Thrips pests in pome and stone fruit

Page last updated: Friday, 9 December 2016 - 2:16pm

Please note: This content may be out of date and is currently under review.

Thrips species

Western flower thrips
Western flower thrips adults (Frankliniella occidentalis)

Four economically important thrips species are found in stone and pome fruit in Western Australia:

  • western flower thrips (Frankliniella occidentalis)
  • tomato thrips (Frankliniella schultzei)
  • onion thrips (Thrips tabaci)
  • plague thrips (Thrips imaginis).

All species are found throughout Australia except for western flower thrips (WFT), which is not present in the Northern Territory. For stone fruit, plague thrips are more likely to be a problem at flowering.

For apples, plague thrips and WFT may both be present at flowering. Although all species can cause silvering damage, WFT is the most important.

Thrips damage has been recorded from Gingin, the Perth Hills and Donnybrook/Manjimup.


Thrips are very difficult to identify without the aid of a microscope. If in doubt of an identification, send the specimens into DAFWA. The correct identification of WFT is most important, as it has developed resistance to a range of insecticides commonly used in orchards.

Sources of thrips

Surveys of orchards in the Perth Hills show that clover, plantain, fat hen, flatweed, capeweed and wireweed host the highest numbers of WFT. These weeds were most common in orchards and most likely to survive harsh summer conditions. WFT and other thrips can also be found in other species.

Plague thrips are a native species and can breed on native plants, particularly acacia (wattle) and eucalypts. They can be carried long distances on the wind.

Blue sticky traps can be used to attract and kill thrips
Blue sticky trap used to attract and kill insects


  • Start monitoring from budburst. Early in the season monitor by tapping buds and flowers into an icecream container. Most thrips found in August/September are likely to be plague thrips, with plague and WFT occurring later in the season (November-March).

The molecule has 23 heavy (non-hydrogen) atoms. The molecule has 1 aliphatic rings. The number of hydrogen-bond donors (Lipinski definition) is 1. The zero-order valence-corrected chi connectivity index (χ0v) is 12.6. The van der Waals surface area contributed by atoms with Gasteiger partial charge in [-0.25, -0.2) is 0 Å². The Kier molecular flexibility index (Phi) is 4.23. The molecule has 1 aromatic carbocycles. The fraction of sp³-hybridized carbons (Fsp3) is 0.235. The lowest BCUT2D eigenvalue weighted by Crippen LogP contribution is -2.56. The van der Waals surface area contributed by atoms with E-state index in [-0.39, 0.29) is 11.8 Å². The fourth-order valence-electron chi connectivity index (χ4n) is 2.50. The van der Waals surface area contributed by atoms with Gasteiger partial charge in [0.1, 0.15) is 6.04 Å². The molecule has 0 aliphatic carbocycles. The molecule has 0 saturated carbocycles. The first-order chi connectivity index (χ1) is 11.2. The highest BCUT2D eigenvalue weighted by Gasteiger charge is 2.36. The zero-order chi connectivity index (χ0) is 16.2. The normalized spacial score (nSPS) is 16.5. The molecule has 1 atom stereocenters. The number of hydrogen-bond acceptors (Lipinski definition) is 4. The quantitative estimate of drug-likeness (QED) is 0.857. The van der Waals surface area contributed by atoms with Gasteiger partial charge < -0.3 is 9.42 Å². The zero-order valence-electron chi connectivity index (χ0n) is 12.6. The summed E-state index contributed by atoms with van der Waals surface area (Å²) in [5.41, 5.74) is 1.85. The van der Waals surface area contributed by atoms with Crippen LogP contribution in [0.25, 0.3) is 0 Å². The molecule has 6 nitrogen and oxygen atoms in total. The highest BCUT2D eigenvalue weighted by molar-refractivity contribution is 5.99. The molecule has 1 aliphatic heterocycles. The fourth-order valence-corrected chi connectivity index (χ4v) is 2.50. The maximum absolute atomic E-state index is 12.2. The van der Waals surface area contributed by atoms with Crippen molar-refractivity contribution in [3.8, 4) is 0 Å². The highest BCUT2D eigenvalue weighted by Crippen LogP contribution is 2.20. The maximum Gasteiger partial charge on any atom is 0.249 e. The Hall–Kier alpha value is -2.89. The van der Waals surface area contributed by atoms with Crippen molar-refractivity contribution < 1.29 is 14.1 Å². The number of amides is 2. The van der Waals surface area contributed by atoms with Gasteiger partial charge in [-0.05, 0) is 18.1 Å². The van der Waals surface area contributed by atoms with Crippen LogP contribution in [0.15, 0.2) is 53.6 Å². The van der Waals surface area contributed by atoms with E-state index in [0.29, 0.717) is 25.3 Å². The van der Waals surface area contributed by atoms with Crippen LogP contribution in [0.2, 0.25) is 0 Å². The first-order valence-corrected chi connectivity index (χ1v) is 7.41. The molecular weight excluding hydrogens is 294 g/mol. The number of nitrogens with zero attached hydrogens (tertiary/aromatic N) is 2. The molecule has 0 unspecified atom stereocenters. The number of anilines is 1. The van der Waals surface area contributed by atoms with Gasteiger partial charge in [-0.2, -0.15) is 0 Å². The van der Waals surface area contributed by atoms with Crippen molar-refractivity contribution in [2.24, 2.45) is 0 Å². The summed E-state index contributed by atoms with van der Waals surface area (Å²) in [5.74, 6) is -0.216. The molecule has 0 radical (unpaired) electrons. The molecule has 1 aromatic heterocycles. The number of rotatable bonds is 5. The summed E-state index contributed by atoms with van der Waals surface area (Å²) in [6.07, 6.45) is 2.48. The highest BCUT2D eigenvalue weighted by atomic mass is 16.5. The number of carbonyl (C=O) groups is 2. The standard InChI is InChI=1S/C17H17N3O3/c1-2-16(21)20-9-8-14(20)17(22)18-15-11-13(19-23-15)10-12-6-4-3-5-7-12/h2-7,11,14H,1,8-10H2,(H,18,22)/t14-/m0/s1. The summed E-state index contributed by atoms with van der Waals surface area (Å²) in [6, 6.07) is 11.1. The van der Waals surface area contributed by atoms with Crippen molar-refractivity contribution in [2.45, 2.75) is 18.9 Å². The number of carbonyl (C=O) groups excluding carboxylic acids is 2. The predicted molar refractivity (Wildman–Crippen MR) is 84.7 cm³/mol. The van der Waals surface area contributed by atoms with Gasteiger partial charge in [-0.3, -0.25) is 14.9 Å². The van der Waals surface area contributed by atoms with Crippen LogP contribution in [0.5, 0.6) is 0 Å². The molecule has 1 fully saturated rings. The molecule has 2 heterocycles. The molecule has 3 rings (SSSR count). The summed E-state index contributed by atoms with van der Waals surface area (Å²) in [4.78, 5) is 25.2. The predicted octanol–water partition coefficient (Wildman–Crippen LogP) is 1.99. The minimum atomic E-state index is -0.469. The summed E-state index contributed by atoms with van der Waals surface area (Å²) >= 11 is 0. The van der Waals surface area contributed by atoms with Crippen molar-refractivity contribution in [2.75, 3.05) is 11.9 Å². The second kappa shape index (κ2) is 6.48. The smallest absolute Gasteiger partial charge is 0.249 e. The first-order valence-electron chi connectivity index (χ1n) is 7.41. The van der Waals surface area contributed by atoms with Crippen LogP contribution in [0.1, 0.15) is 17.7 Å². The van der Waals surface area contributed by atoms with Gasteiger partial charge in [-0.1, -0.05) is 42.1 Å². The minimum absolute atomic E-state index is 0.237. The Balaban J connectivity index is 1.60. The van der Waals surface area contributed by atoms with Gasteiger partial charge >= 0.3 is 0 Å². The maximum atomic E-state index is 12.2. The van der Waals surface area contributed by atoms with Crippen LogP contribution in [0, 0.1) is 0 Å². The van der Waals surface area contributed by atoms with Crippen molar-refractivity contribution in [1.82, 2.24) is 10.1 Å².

• Blue sticky traps can also be used. As a rough guide, place five traps per hectare. Traps should be hung in the lower third of the tree and checked weekly.
  • The addition of thrips lures such as Lurem and Thripline can further increase trap capture of WFT. Lurem will also increase capture of onion and plague thrips.
  • As there appears to be no correlation between damage and the number of thrips caught on traps, direct inspections of flowers and fruit are still required.
  • When trap catches indicate that thrips are present at critical periods (flowering/shuck fall, ripening), directly sample for thrips adults and their larvae.


Weed control

  • As weeds act as reservoirs for thrips, their management is essential. Thrips are particularly attracted to flowering weeds as they feed on the pollen.
  • Be careful if you spray weeds with herbicide. As the weeds die off, thrips can move off the weeds onto your crop. You may want to treat weeds with insecticide at the same time.
  • Mowing is another control option, though weeds in the drip line may escape control.

Biological control

  • No biological controls are currently available for thrips control in orchards.
  • Generalist predators such as lacewing and ladybird larvae may feed on thrips larvae.

Chemical control

  • See the APVMA website for current recommendations.
  • Chemical control of WFT can be problematic due to insecticide resistance. Correct identification of WFT is recommended for this reason.